AKA: Jualita, Hollywood, Los Angeles, CA; Wattles, Gurdon Wallace, Sr., and Julia Vance, House and Gardens, Hollywood, Los Angeles, CA

Structure Type: built works - dwellings - houses; landscapes - cultural landscapes - gardens

Designers: Hunt and Grey, Architects (firm); Elmer Grey (architect); Myron Hubbard Hunt (architect)

Dates: constructed 1907

2 stories

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1824 North Curson Avenue
Hollywood, Los Angeles, CA 90046

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The G. W. Wattles House had outstanding grounds and Italian gardens that were opened to the public every Tuesday afternoon, between 1:00 and 5:00 p.m. The property later became the City of Los Angeles's Wattles Garden Park.

Building History

Gurdon W. Wattles, Sr., (born 05/12/1855 in Richfield, NY-d. 01/31/1932 in Los Angeles, CA), and his first wife, Abigail Jane Leete, known as “Jennie,” (born 10/1854 in NY-d. 05/25/1916 in Chicago, IL), commissioned the prestigious Pasadena architectural firm of Hunt and Grey to design a spacious, Spanish Colonial Revival House and extensive gardens laid out on a 49-acre property. Gurdon Wattles was born in New York State, but lived for many years in Omaha, NE, where he became involved in the city's urban railways and banking.

He grew wealthy there, but irritated many in that city when he tried to break the hold of the Amalgamated Association of Street and Electric Railway Employees that had begun organizing the operating carmen of his Omaha and Council Bluffs Street Railway Company in 1902. The source of tension was the union's efforts to impose a closed shop policy in 1907. Finding the closed shop demands of "outside agitators" intolerable, Wattles broke a strike in 1909, importing thugs from the East Coast to beat up the strikers, which touched off riots in Omaha that lasted between 09/19/1909 and 09/23/1919. The riots tarnished Wattles's reputation among many in Omaha, who viewed him as a high-handed and devious tyrant. Wattles did not help his own cause when he published a pompous pamphlet outlining his side of the story, called, A Crime Against Labor: A Brief History of the Omaha & Council Bluffs Street Railway Strike, 1909.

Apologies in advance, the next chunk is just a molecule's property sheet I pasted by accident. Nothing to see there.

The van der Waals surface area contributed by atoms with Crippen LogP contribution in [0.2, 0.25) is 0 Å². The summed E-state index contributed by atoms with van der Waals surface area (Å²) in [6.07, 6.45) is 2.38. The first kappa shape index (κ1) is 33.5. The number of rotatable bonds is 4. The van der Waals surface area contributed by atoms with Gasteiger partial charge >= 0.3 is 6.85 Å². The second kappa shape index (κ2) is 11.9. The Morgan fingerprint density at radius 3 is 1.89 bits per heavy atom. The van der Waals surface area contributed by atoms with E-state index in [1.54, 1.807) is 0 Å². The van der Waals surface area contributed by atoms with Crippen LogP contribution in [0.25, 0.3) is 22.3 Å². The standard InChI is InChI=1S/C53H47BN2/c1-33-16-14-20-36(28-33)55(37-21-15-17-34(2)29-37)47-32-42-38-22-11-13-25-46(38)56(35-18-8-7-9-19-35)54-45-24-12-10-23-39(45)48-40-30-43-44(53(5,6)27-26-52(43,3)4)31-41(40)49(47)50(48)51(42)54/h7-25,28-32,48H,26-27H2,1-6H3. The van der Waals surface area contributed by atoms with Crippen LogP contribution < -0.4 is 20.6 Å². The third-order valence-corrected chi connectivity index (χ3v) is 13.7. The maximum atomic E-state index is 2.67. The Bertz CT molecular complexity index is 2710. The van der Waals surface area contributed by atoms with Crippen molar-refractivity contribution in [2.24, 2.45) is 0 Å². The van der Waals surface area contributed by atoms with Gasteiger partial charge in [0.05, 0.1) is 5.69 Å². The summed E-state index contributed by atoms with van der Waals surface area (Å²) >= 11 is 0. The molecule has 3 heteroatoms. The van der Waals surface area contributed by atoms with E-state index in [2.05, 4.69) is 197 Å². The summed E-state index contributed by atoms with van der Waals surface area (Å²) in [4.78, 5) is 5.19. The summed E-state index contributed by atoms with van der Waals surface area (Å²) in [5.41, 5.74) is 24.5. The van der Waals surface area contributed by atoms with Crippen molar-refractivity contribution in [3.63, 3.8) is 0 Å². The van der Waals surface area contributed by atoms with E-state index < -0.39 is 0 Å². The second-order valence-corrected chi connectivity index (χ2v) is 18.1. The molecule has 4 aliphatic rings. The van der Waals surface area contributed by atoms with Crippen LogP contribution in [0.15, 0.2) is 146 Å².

Friction between unions and the Omaha Traction Company resumed in 1935, when more riots occurred April and June, resulting in two deaths and over 100 people injured. The Omaha Traction Company never acceded to the closed shop provision.

A little over a decade after the 1909 strikes, in 1922, Wattles retired permanently to Los Angeles, where he had built this grand winter retreat, consisting of his large house, a working avocado and fruit orchard, and four gardens set up to reflect those he had seen in his travels in Mexico and Japan. One garden, the earliest built, reflected Spanish/Mexican precedents, was designed to harmonize with the architecture of the residence, called by historian Kevin Starr, "...perhaps the first truly Spanish Revival, as opposed to Mission Revival, home of importance in Southern California." (See Kevin Starr, Material Dreams: Southern California through the 1920s[New York: Oxford University Press, 1990], n.p.) A second, formal Italian garden was built, a third, more contemporary garden installed, and finally, a Japanese garden was erected in 1908 to the designs of Kinzuchi Fujii(1875-1957). The City of Nagoya, Japan, presented Wattles with a teahouse to place in the garden. This teahouse was unfortunately damaged in a fire set by vandals.

The house was inherited by Wattles's second wife, Julia V. Vance (1883-1977), whom he married on 06/26/1918, and later his son, Gurdon Wattles, Jr., (born c. 1921 in CA), who lived here until about 1965, when he donated the house and property to the City of Los Angeles Parks Department.

Building Notes

The house had the name "Jualita," possibly a portmanteau of his first wife's last name, Leete, and his second wife's first name, "Julia."

Los Angeles County Historic-Cultural Monument: 579

PCAD id: 20196